After Record-Setting Year, Developers Aim for Connectivity, Wellness
Tomorrow’s winners will be those who translate the past two years into thriving environments, says Jennifer Rosenberg of Keystone.
After two years of uncertainty, the outlook for commercial real estate development is positive, especially after a record year for CRE sales.
As pandemic impacts linger, like hybrid work and supply chain disruptions, commercial real estate developers are catching up with these changes and adjusting plans accordingly. Smart developers are learning from the experiences of the past year with a renewed focus on wellness and connectivity. Above all, it will be vital for developers to build trust through their choices of locations, designs, and amenities, to entice workers back to the office and residents back to urban centers.
Office Return Led by Varying Spaces, Air Quality
The future of work has been redefined in the past 24 months. It’s clear that a hybrid approach to work with offices designed for collaboration and connection is the way forward. Flexible spaces with a greater emphasis on social distancing are highly sought after. The modern workplace also demands high-performance outdoor spaces that offer heating, cooling and a variety of options to meet or relax.
When it comes to technological connectivity, automation and digitization are leading the way. Developers are prioritizing technology and data to maximize infrastructure efficiency through connected, smart office buildings. This also applies to indoor air quality, another important factor for tenants aided by new technologies.
In addition, developers are making more investments in their office buildings’ sustainability to increase value and align interests with prospective tenants. Renewable energy and energy recovery are popular choices for developers with an eye on ESG. Similarly, with interest in health and well-being at an all-time high, wellness is the driver for developers’ amenity strategies.
Multifamily Set for Banner Year
Many are expecting 2022 to be a robust year for multifamily with occupancy and rents rising above pre-pandemic levels.
Like the office sector, apartments will see an increased emphasis on flexible space, outdoor spaces, and wellness-focused amenities. As a result, studios are not as popular as they used to be, with apartment-seekers more interested in extra rooms to serve as a home office or space for workouts or relaxing.
Renters are also interested in outdoor spaces and access to different common areas where they can perform their job but still get a change of scenery.
Life Sciences Demand Has Developers Converting
In 2021, there was a 62 percent increase in investment in U.S. life sciences real estate, and that’s expected to grow another 10 percent at minimum this year. Life sciences companies sought 24 million square feet of new real estate in Q3, exceeding the amount of lab space under spec construction by nearly 2.8 million square feet.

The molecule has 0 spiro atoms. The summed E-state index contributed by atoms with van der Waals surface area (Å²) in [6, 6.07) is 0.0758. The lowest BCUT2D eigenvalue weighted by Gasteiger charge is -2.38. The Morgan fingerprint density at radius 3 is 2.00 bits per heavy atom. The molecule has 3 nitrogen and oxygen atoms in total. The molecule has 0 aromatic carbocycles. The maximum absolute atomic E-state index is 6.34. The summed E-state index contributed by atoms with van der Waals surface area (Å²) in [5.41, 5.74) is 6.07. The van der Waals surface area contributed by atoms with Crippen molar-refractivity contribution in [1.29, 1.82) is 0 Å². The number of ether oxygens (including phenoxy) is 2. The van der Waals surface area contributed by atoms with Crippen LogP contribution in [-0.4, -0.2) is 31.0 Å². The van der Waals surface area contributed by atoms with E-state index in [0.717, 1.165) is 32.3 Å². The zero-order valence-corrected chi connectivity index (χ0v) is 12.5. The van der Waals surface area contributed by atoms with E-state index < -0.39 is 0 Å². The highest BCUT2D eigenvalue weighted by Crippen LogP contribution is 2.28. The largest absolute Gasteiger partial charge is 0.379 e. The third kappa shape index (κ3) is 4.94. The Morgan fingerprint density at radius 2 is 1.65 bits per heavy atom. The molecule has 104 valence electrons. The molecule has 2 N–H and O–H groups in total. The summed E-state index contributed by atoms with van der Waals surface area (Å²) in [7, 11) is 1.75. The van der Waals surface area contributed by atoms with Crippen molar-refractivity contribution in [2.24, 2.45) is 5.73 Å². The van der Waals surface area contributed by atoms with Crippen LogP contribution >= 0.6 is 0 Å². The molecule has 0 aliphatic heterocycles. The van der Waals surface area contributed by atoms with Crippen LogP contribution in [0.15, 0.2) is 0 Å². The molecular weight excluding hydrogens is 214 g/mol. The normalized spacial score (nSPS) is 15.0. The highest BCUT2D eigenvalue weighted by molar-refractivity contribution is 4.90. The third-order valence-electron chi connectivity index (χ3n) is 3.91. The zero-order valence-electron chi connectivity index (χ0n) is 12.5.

Spec construction can’t keep pace with life sciences demand in traditional hotbeds like Boston and San Francisco, or in up-and-coming markets like Philadelphia and Raleigh. A lack of supply is driving adaptive reuse to meet industry-specific needs, like the high ceilings, load-bearing floors and backup power that are essential for life sciences firms. Location and community are also important to these companies—they all want to be a part of a well-connected hub.
Cities Will Rebound
While the pandemic placed a premium on space and privacy, driving people out of urban areas, this exit from cities is only temporary. Those who moved to the suburbs were always planning to; the pandemic just accelerated it.
Look for more mixed-use developments in urban centers with high-density residential against the backdrop of a healthy, thriving city landscape to create connected environments for live-work-play. These developments will see more ground-floor amenities and connectivity to outdoor spaces.
Ultimately, the onus is on developers to provide enough incentive and comfort to bring workers back to offices and tenants back to cities.
With demand growing across the commercial real estate industry, developers will be busy in 2022. Tomorrow’s winners will be those who effectively translate the lessons of the past two years into thriving, connected environments built for the future.
Jennifer Rosenberg is the development director at Keystone Development + Investment. From concept to completion, Rosenberg is the driving force behind several of Keystone’s signature developments, including The Curtis in Philadelphia and Hotel West & Main in Conshohocken. She gets involved in all aspects of her projects—from defining the vision to budgeting to construction management. And she does it all by staying on task, organized and agile, relying on strategic and creative thinking to tackle those inevitable glitches that arise during the development process.
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